As both a student and a student teacher I know both sides at the moment. I look at teachers from the student point of view and some I see as motivators and I learn a lot because they feed great information. Most of the time as a student I go to class of course to get an A but also to listen and be able to take in new information in order to open it up to other people. To be perfectly honest most of the information that I remember comes from communication and not through testing. Also, you cannot teach students thinking that they should already know the information (or else they would not be taking your course). Depending on the material you need to take a step back and know the limits to which you teach information. If students get the feeling that they don’t know enough and the teacher portrays this then the teacher has not succeeded. As being a student teacher I have students in my current major, Accounting, who I teach Principals I. I feel as though it is my duty to let them know that they are not alone if they get confused with information. Students might not know the information at the snap of a finger so if you let them know just to relax, ask questions, and communicate with them at their level then you can teach them a lot more. So I would just say education doesn’t come from tests, quizzes, and finals. It comes from gaining information from someone who takes on a leadership role which one can now call a professor.

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Dan
3/8/2012 06:43:15 am

Excellent points Danielle!

Yes...teachers should, indeed, "take a step back," understand the environment in which they are teaching, and make sure that all students are grasping the information. If not, ask why. Also...encouraging dialogue should make it easier for students to feel free to express themselves about what they are, and are not, learning.

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Moulik Patel
3/13/2012 04:06:47 am

There are many points you make that catch my attention professor. However, there are two in particular. Teaching versus learning and also students not using their cognitive abilities to the best they can. Firstly, I often realize that many professors teach are so caught up into their own teaching process (PowerPoint notes in class, [maybe a] small discussion, then in the following weeks, tests), that they indirectly ignore the fact that students actually may not have learned the material. I understand testing has become one of the most used methods of grading students, however, this is taking away from their ability to actually learn something and keep it in their minds forever, as opposed to forgetting the material covered in their classes. As a student, I often feel very pressured and focused on studying for tests, that I simply start memorizing my notes. This memorization does not help me learn because I know for a fact that I will forget majority of the information. However, sometimes I feel like I have no choice because "the goal" is to get an excellent grade on my tests/exams.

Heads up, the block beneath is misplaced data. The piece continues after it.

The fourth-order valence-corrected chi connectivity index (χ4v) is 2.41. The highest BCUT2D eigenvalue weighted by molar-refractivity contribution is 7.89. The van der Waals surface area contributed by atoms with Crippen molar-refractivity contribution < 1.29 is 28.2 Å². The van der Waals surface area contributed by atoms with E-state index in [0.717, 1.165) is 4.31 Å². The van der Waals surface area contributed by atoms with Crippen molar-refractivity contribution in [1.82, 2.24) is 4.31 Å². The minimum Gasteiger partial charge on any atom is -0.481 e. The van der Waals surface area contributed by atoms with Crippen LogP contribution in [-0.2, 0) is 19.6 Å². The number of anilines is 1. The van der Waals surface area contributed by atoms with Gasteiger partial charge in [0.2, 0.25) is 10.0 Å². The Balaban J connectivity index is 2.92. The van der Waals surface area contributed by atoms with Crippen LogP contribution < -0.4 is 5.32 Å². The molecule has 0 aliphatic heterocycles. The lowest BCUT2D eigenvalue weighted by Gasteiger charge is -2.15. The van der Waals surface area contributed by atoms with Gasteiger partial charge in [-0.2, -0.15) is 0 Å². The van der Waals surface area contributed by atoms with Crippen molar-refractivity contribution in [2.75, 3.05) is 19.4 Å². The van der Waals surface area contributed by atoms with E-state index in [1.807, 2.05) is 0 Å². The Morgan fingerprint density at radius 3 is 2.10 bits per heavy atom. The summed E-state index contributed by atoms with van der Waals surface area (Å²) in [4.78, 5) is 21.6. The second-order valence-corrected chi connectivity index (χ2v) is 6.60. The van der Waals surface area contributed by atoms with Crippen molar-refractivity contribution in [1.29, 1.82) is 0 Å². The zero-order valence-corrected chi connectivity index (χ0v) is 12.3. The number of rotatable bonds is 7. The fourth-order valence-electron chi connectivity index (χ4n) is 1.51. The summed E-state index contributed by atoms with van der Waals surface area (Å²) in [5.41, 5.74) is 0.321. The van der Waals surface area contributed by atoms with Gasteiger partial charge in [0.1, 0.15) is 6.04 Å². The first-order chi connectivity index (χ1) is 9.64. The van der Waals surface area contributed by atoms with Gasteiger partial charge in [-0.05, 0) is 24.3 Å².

This leads straight into my second point. By not being able to actually think and learn my material, I am injustice to my cognitive abilities. I feel like many students are on the same page as me, as you yourself have noted this issue. The process of thinking is slowly fading away because of the emphasis of education being put on the wrong aspects of learning (good grades, honor roll, trying to get a good job with these excellent grades, etc.).

I definitely agree with your solution and I hope to see that one day our country and its education system sees that the solution you have given is the way to have more educated and confident people in this country!

Reply
Dan
3/13/2012 04:23:07 am

Moulik,

You've grasped my point from a student's perspective. It's always interesting for me to hear the "customers" of the system voice their opinions. Hopefully...you are learning, even through the maze of tests and other teaching/grading elements that may be barriers put in your way towards reaching the intellectual core of education.

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Moulik Patel
3/13/2012 08:41:31 am

This is one class where I feel like I'm actually learning and probably going to remember the material discussed in this class. I really enjoy the movies and discussions that we have, enabling us to interact with each other, including you. This is one class I will definitely remember. I actually talk about some of this material outside of class to my family and friends if something catches my attention!

Reply
Dan
3/14/2012 10:33:37 am

Moulik,

Thanks so much for your kind words. I'm happy that the class is having a positive impact and causing you to think about the topics we discuss. That's what education (at least to me) should be about.